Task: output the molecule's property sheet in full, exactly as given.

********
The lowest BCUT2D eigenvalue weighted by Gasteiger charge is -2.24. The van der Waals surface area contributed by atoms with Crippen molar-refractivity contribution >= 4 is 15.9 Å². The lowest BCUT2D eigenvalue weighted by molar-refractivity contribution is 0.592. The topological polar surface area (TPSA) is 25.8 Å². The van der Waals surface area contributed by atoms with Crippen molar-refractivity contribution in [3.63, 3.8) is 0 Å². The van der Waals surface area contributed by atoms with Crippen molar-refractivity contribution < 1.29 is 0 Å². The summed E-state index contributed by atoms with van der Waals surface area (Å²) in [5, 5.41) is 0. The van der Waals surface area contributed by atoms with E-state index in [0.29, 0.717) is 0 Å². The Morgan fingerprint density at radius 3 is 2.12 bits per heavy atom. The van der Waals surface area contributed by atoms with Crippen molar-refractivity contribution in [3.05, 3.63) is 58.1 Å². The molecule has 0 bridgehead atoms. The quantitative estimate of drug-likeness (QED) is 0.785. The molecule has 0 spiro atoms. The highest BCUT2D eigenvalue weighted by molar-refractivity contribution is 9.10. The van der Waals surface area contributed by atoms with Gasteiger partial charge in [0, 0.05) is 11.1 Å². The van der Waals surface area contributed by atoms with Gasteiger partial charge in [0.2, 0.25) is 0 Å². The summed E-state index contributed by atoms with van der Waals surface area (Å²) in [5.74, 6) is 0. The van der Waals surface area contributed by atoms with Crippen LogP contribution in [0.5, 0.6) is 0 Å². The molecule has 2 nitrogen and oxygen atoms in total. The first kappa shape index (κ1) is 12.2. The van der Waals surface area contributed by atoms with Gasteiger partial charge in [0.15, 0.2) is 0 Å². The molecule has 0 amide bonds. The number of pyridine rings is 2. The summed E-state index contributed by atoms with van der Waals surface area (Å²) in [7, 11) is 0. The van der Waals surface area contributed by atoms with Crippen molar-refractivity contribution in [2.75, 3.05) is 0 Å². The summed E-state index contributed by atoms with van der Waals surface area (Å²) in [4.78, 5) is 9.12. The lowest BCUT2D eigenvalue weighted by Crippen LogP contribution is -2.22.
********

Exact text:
The lowest BCUT2D eigenvalue weighted by Gasteiger charge is -2.24. The van der Waals surface area contributed by atoms with Crippen molar-refractivity contribution >= 4 is 15.9 Å². The lowest BCUT2D eigenvalue weighted by molar-refractivity contribution is 0.592. The topological polar surface area (TPSA) is 25.8 Å². The van der Waals surface area contributed by atoms with Crippen molar-refractivity contribution in [3.63, 3.8) is 0 Å². The van der Waals surface area contributed by atoms with Crippen molar-refractivity contribution < 1.29 is 0 Å². The summed E-state index contributed by atoms with van der Waals surface area (Å²) in [5, 5.41) is 0. The van der Waals surface area contributed by atoms with E-state index in [0.29, 0.717) is 0 Å². The Morgan fingerprint density at radius 3 is 2.12 bits per heavy atom. The van der Waals surface area contributed by atoms with Crippen molar-refractivity contribution in [3.05, 3.63) is 58.1 Å². The molecule has 0 bridgehead atoms. The quantitative estimate of drug-likeness (QED) is 0.785. The molecule has 0 spiro atoms. The highest BCUT2D eigenvalue weighted by molar-refractivity contribution is 9.10. The van der Waals surface area contributed by atoms with Gasteiger partial charge in [0, 0.05) is 11.1 Å². The van der Waals surface area contributed by atoms with Gasteiger partial charge in [0.2, 0.25) is 0 Å². The summed E-state index contributed by atoms with van der Waals surface area (Å²) in [5.74, 6) is 0. The van der Waals surface area contributed by atoms with Crippen LogP contribution in [0.5, 0.6) is 0 Å². The molecule has 2 nitrogen and oxygen atoms in total. The first kappa shape index (κ1) is 12.2. The van der Waals surface area contributed by atoms with Gasteiger partial charge in [0.15, 0.2) is 0 Å². The molecule has 0 amide bonds. The number of pyridine rings is 2. The summed E-state index contributed by atoms with van der Waals surface area (Å²) in [7, 11) is 0. The van der Waals surface area contributed by atoms with Crippen molar-refractivity contribution in [2.75, 3.05) is 0 Å². The summed E-state index contributed by atoms with van der Waals surface area (Å²) in [4.78, 5) is 9.12. The lowest BCUT2D eigenvalue weighted by Crippen LogP contribution is -2.22.